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Skin & Hair

How hair, exercise, and sex are all related to your cycle

Good or bad hair day? Running or yoga? High or low sex drive?

by Stephanie Liao, Copy Manager
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Many people who consistently use Clue to track changes in hair, exercise type, and sex life have noticed significant changes in their bodies, and have also been able to draw patterns between specific parts of the menstrual cycle and symptoms. So how exactly does your cycle affect these things?

Let’s start with your hair.

Due to the changes in your scalp’s oil production, your hair texture and appearance can vary greatly. Since sebum (oil produced by the sebaceous gland) and the hair follicle exit from the same opening in the skin, the hair and skin surrounding may be coated in sebum, leading to a more oily look and feel during the premenstrual and menstrual period.

But it’s not all up to biology. Your hair can also be affected by external factors such as the climate you live in, the amount of pollution you are exposed to, and the products you use.

In Clue, you can track your hair daily as “Good”, “Bad”, “Oily”, or “Dry”, or create your own custom tag.

Next up: exercise.

Some days you might feel super energized and motivated to work out, while other days, the opposite is true. Although sleep and diet are major factors when it comes to your exercise performance, scientific studies are also exploring how hormonal fluctuations across the menstrual cycle can affect your training.

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Research has found that strength training during the follicular phase (the first part of your cycle, from your period to ovulation) resulted in higher increases in muscle strength compared to training in the luteal phase (the second part of your cycle that occurs after ovulation). Tracking your exercise along with your energy levels in Clue can help you understand cycle-related patterns. This insight can also help you better determine which days are most optimal for training.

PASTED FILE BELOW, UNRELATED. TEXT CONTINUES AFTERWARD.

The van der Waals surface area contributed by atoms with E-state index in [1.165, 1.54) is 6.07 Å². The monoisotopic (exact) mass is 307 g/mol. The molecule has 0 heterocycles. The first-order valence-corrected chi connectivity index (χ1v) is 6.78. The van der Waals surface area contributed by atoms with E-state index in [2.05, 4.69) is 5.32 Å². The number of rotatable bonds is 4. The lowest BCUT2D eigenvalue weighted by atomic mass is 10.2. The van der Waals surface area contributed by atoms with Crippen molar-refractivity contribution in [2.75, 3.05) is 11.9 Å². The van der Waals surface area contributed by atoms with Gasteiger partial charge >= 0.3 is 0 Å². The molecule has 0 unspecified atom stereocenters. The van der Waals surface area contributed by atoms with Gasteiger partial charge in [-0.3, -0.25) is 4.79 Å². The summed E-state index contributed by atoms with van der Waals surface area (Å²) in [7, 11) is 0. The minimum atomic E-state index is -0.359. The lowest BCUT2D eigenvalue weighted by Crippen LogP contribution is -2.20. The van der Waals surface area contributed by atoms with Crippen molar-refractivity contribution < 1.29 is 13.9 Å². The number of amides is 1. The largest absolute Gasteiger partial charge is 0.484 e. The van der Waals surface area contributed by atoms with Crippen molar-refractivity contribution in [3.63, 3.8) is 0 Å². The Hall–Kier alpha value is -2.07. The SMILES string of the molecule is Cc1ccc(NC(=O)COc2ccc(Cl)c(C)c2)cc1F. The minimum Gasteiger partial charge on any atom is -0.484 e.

Last but certainly not least: sex.

The way sex feels can change throughout your cycle. Something that felt great on day 14 may be less comfortable on day 26. These changes are real and happen in response to your reproductive hormones.

You may not notice a pattern unless you tune-in to your sexual desires, which is why tracking sexual activity in Clue may be useful. Knowing what feels better at certain times can help you understand your body’s changes and help you get more of what you want.

The top five changes that may affect your sexual experience are:

  1. Position of your cervix

  2. Lubrication (vaginal wetness)

  3. Sex drive and arousal

  4. Breast sensitivity

  5. Pain tolerance

TLDR: During your cycle, your hair, exercise routine, and the way you experience sex are likely to change, but the only way to notice these patterns over time is by tracking daily.

It’s never too late to learn more about your body. Download Clue and start tracking today.

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